General – LNG Plant Russia
Six years after construction started on the western shore of the Kola Bay, the first ever gravity-based structure for the production of LNG left the plant in Belokamenka (Russia) on July 21 and set out into the Barents Sea.
The first gravity-based structure built at the Belokamenka construction center was towed from the Kola Bay towards Gydan on the 21st of July.
Vladimir Putin arrived in the construction center located just a few kilometers from the Murmansk City in the afternoon of the 20th of July and was shown around on site by Novatek leader Leonid Mikhelson.
“I want to congratulate company Novatek and Leonid Viktorovich Mikhelson with the development of its projects – huge and very important projects for the energy industry and the economy of the country,” Putin underlined in an address.
Only a few hours after Putin left Belokamenka, the 640,000 ton heavy and more than 110 meter high installation was towed out of Kola Bay. It was a mighty sight for locals on land as five offshore support ships, two tugs and a rescue vessel accompanied the unit. That includes people in nearby Severomorsk, the headquarters city of the Northern Fleet.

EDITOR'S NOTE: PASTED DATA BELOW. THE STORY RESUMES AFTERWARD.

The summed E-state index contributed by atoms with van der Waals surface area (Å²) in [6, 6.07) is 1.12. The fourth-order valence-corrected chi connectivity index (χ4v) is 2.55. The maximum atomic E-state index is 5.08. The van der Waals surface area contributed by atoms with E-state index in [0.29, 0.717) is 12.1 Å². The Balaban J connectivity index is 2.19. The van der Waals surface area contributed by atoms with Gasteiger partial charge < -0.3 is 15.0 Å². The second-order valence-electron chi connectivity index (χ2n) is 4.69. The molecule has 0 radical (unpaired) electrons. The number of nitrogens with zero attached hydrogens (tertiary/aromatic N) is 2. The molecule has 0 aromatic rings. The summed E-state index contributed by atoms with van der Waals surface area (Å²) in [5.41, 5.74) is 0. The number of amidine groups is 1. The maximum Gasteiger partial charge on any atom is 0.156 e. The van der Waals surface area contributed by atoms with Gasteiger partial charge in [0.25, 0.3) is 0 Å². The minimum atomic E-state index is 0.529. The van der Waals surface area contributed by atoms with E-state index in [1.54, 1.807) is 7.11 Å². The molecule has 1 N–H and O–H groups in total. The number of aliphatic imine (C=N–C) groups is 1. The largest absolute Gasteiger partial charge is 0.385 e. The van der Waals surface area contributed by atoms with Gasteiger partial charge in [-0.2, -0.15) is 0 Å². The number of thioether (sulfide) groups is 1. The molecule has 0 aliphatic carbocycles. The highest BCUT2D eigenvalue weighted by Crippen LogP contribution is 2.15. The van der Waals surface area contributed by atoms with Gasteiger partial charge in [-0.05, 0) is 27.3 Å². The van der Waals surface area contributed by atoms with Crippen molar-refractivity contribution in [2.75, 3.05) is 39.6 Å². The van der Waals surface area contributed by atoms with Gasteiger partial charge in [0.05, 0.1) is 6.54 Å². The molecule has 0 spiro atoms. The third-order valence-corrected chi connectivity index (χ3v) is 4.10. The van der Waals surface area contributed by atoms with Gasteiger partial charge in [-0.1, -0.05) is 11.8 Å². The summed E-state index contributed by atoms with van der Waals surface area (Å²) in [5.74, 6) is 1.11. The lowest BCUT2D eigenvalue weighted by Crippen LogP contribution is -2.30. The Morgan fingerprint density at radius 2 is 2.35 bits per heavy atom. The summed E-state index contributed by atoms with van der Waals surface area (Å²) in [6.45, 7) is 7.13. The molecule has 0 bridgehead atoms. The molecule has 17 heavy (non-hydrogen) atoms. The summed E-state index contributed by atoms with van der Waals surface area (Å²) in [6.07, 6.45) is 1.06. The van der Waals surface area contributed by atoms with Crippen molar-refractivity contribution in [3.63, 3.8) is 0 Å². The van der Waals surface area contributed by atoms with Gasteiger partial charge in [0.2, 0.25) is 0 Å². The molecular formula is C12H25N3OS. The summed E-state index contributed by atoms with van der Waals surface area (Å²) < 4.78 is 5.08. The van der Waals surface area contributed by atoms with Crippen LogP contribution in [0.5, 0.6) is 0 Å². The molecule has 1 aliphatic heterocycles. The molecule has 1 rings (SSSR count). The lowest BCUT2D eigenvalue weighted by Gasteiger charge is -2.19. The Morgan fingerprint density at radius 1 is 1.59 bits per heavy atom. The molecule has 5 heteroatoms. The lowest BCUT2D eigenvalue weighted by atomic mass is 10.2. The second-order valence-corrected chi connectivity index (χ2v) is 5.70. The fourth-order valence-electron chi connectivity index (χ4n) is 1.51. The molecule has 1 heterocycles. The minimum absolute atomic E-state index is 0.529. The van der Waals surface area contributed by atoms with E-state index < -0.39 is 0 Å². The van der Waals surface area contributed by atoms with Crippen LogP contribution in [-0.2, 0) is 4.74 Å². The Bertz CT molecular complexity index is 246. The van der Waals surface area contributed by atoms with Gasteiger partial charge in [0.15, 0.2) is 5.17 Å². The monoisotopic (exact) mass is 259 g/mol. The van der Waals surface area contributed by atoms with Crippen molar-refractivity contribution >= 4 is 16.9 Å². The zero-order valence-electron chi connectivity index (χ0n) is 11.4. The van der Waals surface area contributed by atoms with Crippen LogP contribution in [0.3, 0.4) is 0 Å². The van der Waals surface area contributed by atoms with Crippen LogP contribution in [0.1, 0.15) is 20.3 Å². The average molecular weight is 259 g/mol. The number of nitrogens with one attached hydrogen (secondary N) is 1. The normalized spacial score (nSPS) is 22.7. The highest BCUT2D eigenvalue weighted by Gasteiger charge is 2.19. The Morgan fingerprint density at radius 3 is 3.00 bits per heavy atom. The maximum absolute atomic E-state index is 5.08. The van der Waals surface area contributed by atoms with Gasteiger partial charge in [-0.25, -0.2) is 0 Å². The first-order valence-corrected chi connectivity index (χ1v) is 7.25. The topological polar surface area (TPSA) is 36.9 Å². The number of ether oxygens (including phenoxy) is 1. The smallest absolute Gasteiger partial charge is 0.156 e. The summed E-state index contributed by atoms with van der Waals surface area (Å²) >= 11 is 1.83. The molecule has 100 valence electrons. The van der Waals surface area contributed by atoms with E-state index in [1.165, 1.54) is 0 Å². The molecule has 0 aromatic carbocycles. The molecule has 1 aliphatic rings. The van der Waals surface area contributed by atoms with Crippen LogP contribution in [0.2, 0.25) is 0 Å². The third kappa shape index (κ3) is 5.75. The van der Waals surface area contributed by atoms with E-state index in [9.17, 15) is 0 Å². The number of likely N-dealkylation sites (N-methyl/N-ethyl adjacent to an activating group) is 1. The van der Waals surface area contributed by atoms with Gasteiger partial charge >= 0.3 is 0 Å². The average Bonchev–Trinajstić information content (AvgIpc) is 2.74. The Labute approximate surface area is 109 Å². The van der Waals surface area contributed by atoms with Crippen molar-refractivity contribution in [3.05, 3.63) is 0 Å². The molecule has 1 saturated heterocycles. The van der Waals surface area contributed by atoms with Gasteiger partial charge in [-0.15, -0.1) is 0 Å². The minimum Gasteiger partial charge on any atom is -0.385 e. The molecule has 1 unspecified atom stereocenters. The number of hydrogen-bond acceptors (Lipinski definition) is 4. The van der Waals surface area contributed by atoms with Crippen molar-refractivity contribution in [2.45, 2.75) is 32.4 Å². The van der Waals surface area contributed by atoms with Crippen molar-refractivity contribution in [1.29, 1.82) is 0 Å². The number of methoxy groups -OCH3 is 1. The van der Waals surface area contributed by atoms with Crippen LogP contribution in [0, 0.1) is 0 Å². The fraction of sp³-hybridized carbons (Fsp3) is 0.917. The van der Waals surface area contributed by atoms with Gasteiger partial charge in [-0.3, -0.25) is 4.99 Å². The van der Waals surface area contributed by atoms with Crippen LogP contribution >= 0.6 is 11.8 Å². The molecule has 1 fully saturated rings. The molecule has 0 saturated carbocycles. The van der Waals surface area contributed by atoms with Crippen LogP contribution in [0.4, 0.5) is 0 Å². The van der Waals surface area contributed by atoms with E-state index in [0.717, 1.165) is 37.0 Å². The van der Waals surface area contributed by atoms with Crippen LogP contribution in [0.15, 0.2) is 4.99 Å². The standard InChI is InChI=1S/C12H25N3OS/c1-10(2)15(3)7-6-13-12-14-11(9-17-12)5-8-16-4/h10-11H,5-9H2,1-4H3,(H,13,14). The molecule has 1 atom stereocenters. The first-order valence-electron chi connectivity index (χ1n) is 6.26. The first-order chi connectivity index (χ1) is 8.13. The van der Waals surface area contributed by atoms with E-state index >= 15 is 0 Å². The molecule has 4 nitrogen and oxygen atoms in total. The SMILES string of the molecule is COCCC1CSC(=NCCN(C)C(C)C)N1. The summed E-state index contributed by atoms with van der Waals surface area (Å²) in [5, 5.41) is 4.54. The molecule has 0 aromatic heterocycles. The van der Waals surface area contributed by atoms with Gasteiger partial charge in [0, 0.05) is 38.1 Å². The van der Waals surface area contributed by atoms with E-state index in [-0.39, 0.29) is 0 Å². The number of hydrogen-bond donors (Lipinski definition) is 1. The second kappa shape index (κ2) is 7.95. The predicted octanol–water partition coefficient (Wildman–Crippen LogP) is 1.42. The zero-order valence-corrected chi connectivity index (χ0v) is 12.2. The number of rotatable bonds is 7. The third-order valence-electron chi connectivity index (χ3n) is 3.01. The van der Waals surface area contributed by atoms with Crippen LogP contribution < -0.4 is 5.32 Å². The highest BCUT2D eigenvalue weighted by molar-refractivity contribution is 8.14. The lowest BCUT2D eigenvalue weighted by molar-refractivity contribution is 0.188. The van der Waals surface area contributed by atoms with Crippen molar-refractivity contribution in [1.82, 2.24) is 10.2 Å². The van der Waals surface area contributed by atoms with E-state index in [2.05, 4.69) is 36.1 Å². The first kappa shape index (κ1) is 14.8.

On Sunday morning, the ships had made it east of the Kildin island. The convoy will sail through the Kara Gate and into the Kara Sea before it makes it north of the Yamal Peninsula and into the Ob Bay. The voyage is more than 2,500 km long and will take more than a week.
The massive structure that is based on 14 modules delivered by manufacturers in Europe and China is a core part of the Arctic LNG 2 project. Another two similar structures are to be built in Belokamenka and towed to Utrenneye in Gydan. They will have a comprised annual production capacity of 19,8 million tons of LNG.
The Arctic LNG 2 is estimated to have an investment frame of about $21,3 billion. Novatek owns 60 percent of the project, while French energy company Total owns 10 percent, China’s CNPC – 10 percent, CNOOC – 10 percent and a consortium of Japan’s Mitsui & Co and JOGMEC – 10 percent.